By the third week it didn’t matter how much time I was given for the homework. It was clear I did not have the background knowledge needed. At this point I had a choice. I could either spend time in an effort to learn the prerequisite material along with the central concepts of the class, or I could drop out. I could see no reason to expend that kind of effort, so I dropped out.
I overestimated my grasp of the prerequisites in Semantic Web. My overestimation was based on the course description, and their use of the phrase “basic knowledge”. If the prerequisite skills had been phrased in a more active manner, then I would have had a more accurate understanding of what I would be required to do.
Regardless of where I place the blame, if I had made a similar mistake in a traditional course, I would have been faced with penalties for dropping out. At the minimum I would have had to find another course to make up the credit hours.
The second course I enrolled in was Model Thinking taught by Dr. Scott E. Page and offered by Coursera. The course description said that the course would “present a starter kit of models ... The models covered in this class provide a foundation for future social science classes, whether they be in economics, political science, business, or sociology. Mastering this material will give you a huge leg up in advanced courses.” Students needed to be “very comfortable” with algebra, but no calculus was required.
After my experience in semantic web I was somewhat hesitant to enter into another technical-sounding course. The introductory videos for both courses were very general and concept driven, so how did I know I wasn’t just going to get in over my head again? I went ahead and took the plunge into Model Thinking because of one advertised aspect: modularity. Dr. Page explained that for the most part each module we studied in the class would be independent of each other. If I failed to grasp the ideas of one section, it would have no impact on my understanding of the next section.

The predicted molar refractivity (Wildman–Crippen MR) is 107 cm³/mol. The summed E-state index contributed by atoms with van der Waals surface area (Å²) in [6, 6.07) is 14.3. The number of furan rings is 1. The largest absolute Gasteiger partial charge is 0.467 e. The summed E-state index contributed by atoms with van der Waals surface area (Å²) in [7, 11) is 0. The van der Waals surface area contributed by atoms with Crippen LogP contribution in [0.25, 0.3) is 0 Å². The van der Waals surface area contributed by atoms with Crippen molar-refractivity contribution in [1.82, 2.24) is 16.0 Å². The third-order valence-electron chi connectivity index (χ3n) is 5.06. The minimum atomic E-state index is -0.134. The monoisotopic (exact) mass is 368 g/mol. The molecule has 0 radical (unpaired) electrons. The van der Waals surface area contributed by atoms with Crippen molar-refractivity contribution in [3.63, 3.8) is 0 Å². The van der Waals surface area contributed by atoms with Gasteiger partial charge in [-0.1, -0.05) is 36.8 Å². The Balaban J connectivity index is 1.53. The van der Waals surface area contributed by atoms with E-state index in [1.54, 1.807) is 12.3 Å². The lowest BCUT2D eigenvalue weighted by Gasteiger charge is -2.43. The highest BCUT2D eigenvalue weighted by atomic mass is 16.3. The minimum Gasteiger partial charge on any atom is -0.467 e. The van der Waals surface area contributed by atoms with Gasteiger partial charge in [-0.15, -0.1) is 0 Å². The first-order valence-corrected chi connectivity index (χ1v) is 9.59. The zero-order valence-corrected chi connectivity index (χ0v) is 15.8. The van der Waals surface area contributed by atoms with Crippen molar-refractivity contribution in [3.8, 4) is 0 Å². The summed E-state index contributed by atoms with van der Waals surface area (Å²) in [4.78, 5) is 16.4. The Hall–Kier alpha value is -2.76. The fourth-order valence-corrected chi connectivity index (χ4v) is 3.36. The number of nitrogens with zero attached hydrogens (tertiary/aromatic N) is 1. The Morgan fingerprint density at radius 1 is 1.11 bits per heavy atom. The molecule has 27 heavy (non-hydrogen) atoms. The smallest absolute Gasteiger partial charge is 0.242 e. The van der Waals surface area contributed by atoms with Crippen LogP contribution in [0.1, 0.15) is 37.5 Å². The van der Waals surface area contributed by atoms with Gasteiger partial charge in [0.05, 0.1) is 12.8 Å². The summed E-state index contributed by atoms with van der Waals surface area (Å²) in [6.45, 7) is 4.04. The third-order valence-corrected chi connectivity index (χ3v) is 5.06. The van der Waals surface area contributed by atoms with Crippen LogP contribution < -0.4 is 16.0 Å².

Model Thinking was a ten-week course with about 90 minutes of video lectures and one homework assignment each week. Additional reading materials were provided, often mirroring the content of the lectures. During some of the 10-15 minute video segments the lecture would stop and a question would be provided. If I got this question wrong, I could try again. An explanation of the correct answer was available after it was selected, or after all the other options were exhausted. These questions bore no credit in the class and were provided as a means to self-assessment.
The weekly homework was low stress. There was no time limit for completion. I was allowed to save my work and return later. For each homework, I was allowed three attempts and the correct answers and explanations were given after the first attempt. The questions asked in the homework were fairly basic. Usually I was asked to complete sample calculations to go with the model of the week. I did not find the questions difficult if I had watched the lectures. When I did get questions wrong, the feedback was helpful to me because it pointed out some crucial aspect of the assignment that I had missed.
Some of the other students complained about this system on the discussion boards. They felt that their effort was devalued if other students could potentially submit a blank homework, then copy down the correct answers and resubmit for a perfect score. Unscrupulous students could certainly have gamed the system in this way, but I fail to see the motivation for doing so. The completion certificate is not worth credit towards any larger degree, nor is it supposed to indicate a certain skill level. It is simply a personal reminder of a completed task. I also fail to understand the motivations of those complaining about the flaw in the system. There were an unlimited number of completion certificates available, so if some people want to obtain one by fraud, what difference does it make to someone who obtains one through actual learning?